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Unformatted text preview: Practice Final Exam December 14, 2009 1 New Material 1.1 ANOVA 1. A puri cation process for a chemical involves passing it, in solution, through a resin on which impurities are adsorbed. A chemical engineer is testing the e ciency of 3 di erent resins in collecting impurities; he breaks each resin into 5 pieces and measures the concentration of impurities after passing through the resins. The data are as follows: Concentration of impurities Resin 1 Resin 2 Resin 3 .046 .038 .031 .025 .035 .042 .014 .031 .020 .017 .022 .018 .043 .012 .039 Test the hypothesis that there is no di erence in the e ciency of the resins, using analysis of variance tech niques. Solution We want to test the hypothesis H : μ 1 = μ 2 = μ 3 . The analysis of variance table is Source d.f. SOS Mean Squares Fstatistic Treatments 2 SSTr = 1 . 4533 · 10 5 MSTr = 7 . 27 · 10 6 F = 0 . 0487 Error 12 SSE = 0 . 0018 MSE = 1 . 49 · 10 4 Total 14 SST = 0 . 0018 pvalue: . 953 Since our pvalue is . 953 , we can accept the null hypothesis. 2. Four standard chemical procedures are used to determine the magnesium content in a certain chemical com pound. Each procedure is used four times on a given compound with the following data resulting: Magnesium content Method 1 Method 2 Method 3 Method 4 76.42 80.41 74.20 86.20 78.62 82.26 72.68 86.04 80.40 81.15 78.84 84.36 78.20 79.20 80.32 80.68 Do the data indicate that the procedures yield equivalent results? Solution We want to test the hypothesis H : μ 1 = μ 2 = μ 3 = μ 4 . The analysis of variance table is Source d.f. SOS Mean Squares Fstatistic Treatments 3 SSTr = 135 . 7625 MSTr = 45 . 254 F = 7 . 474 Error 12 SSE = 72 . 66 MSE = 6 . 055 Total 15 208.4230 pvalue: . 0044 Since our pvalue is . 0044 , we can safely reject the null hypothesis. 1 3. For data x ij , i = 1 ,...,m , j = 1 ,...,m , show that ¯ x ·· = m X i =1 ¯ x i · /m = n X j =1 ¯ x · j /n where ¯ x ·· = 1 mn ∑ m i =1 ∑ n j =1 x ij is the sample mean of all x ij . Solution We can write ¯ x ·· = 1 mn m X i =1 n X j =1 x ij = 1 m m X i =1 1 n n X j =1 x ij  {z } =¯ x i · = m X i =1 ¯ x i · /m Also, ¯ x ·· = 1 mn m X i =1 n X j =1 x ij = 1 mn n X j =1 m X i =1 x ij = 1 n n X j =1 1 m m X i =1 x ij !  {z } =¯ x · j = n X j =1 ¯ x · j /n 4. Problem 11.1.21 in the text. Solution The rst con dence interval, for example, is μ 1 μ 2 ∈ ¯ x 1 · ¯ x 2 · ± sq α,k,ν √ 2 r 1 n 1 + 1 n 2 = 46 . 09 42 . 21 ± 4 . 33 · q . 05 , 5 , 40 √ 2 r 1 10 + 1 9 ! = ( 1 . 803 , 9 . 563) This establishes that the hypothesis μ 1 = μ 2 is plausible at the . 05 signi cance level, since the interval contains . Carrying out this procedure for all pairs, the con dence intervals that contain are μ 1 μ 2 , μ 2 μ 5 , and μ 3 μ 4 . The largest mean is μ 3 or μ 4 and the smallest mean is either μ 2 or μ 5 , which can be veri ed by looking at the values of ¯ x 1 · through ¯ x 5 · 1.2 Regression 1. The following table shows the number of units of a good that customers ordered, when the good was priced1....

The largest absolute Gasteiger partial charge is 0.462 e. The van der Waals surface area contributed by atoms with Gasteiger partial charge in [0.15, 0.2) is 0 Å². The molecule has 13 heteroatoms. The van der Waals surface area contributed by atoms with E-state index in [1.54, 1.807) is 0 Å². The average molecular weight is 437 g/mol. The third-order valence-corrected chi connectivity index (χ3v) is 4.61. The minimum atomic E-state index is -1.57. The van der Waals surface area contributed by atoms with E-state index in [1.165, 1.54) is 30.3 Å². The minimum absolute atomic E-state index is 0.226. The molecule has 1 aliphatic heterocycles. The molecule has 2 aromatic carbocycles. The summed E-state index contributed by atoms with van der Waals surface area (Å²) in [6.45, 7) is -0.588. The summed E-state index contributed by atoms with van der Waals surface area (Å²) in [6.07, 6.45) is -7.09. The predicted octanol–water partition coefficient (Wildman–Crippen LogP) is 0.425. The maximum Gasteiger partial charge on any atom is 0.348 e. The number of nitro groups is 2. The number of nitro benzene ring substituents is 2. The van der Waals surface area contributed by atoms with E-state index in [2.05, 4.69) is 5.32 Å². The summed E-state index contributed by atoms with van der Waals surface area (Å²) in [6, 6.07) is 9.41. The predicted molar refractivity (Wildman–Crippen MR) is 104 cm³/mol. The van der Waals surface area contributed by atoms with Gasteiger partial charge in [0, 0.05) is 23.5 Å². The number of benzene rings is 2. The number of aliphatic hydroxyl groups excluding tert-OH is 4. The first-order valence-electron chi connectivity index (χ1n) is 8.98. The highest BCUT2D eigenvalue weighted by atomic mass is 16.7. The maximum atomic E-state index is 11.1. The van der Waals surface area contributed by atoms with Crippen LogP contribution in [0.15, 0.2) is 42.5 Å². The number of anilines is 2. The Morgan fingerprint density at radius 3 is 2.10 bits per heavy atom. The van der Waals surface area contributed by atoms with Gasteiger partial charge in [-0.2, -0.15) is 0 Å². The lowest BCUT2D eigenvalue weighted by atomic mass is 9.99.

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 Spring '08
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 Normal Distribution, Variance, Null hypothesis, Probability theory, probability density function

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